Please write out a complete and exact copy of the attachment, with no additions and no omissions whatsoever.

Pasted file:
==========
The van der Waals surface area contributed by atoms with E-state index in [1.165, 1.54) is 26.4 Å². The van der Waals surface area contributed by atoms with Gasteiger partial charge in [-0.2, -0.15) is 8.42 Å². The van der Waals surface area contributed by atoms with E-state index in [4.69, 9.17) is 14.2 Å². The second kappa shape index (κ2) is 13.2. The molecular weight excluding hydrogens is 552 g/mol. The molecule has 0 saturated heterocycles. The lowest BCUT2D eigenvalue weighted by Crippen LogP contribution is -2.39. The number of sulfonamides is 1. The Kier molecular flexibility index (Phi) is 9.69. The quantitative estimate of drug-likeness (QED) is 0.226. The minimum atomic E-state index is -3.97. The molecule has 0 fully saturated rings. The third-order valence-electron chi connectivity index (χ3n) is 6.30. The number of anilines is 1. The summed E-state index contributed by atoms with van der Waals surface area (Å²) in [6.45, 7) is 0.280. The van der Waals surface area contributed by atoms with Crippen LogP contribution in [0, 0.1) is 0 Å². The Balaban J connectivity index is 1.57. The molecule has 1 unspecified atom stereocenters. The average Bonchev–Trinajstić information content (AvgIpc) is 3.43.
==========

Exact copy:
The van der Waals surface area contributed by atoms with E-state index in [1.165, 1.54) is 26.4 Å². The van der Waals surface area contributed by atoms with Gasteiger partial charge in [-0.2, -0.15) is 8.42 Å². The van der Waals surface area contributed by atoms with E-state index in [4.69, 9.17) is 14.2 Å². The second kappa shape index (κ2) is 13.2. The molecular weight excluding hydrogens is 552 g/mol. The molecule has 0 saturated heterocycles. The lowest BCUT2D eigenvalue weighted by Crippen LogP contribution is -2.39. The number of sulfonamides is 1. The Kier molecular flexibility index (Phi) is 9.69. The quantitative estimate of drug-likeness (QED) is 0.226. The minimum atomic E-state index is -3.97. The molecule has 0 fully saturated rings. The third-order valence-electron chi connectivity index (χ3n) is 6.30. The number of anilines is 1. The summed E-state index contributed by atoms with van der Waals surface area (Å²) in [6.45, 7) is 0.280. The van der Waals surface area contributed by atoms with Crippen LogP contribution in [0, 0.1) is 0 Å². The Balaban J connectivity index is 1.57. The molecule has 1 unspecified atom stereocenters. The average Bonchev–Trinajstić information content (AvgIpc) is 3.43.